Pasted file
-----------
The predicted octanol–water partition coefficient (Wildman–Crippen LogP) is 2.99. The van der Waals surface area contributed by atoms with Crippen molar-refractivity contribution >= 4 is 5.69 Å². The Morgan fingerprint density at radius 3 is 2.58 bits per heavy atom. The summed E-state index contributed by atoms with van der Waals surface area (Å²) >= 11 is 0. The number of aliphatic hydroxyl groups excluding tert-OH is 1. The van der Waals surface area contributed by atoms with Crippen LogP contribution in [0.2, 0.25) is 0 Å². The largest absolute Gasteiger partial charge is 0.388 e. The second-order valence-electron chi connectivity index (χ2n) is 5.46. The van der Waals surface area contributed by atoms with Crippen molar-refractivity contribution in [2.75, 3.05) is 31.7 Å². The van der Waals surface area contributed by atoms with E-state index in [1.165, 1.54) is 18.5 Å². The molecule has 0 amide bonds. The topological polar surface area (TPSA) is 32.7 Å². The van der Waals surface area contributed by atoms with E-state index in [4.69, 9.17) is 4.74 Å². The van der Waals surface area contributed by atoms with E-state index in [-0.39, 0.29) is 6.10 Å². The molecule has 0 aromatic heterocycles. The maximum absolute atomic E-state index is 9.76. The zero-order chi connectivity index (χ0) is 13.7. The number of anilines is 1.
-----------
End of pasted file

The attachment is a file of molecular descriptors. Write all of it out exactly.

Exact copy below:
The predicted octanol–water partition coefficient (Wildman–Crippen LogP) is 2.99. The van der Waals surface area contributed by atoms with Crippen molar-refractivity contribution >= 4 is 5.69 Å². The Morgan fingerprint density at radius 3 is 2.58 bits per heavy atom. The summed E-state index contributed by atoms with van der Waals surface area (Å²) >= 11 is 0. The number of aliphatic hydroxyl groups excluding tert-OH is 1. The van der Waals surface area contributed by atoms with Crippen LogP contribution in [0.2, 0.25) is 0 Å². The largest absolute Gasteiger partial charge is 0.388 e. The second-order valence-electron chi connectivity index (χ2n) is 5.46. The van der Waals surface area contributed by atoms with Crippen molar-refractivity contribution in [2.75, 3.05) is 31.7 Å². The van der Waals surface area contributed by atoms with E-state index in [1.165, 1.54) is 18.5 Å². The molecule has 0 amide bonds. The topological polar surface area (TPSA) is 32.7 Å². The van der Waals surface area contributed by atoms with E-state index in [4.69, 9.17) is 4.74 Å². The van der Waals surface area contributed by atoms with E-state index in [-0.39, 0.29) is 6.10 Å². The molecule has 0 aromatic heterocycles. The maximum absolute atomic E-state index is 9.76. The zero-order chi connectivity index (χ0) is 13.7. The number of anilines is 1.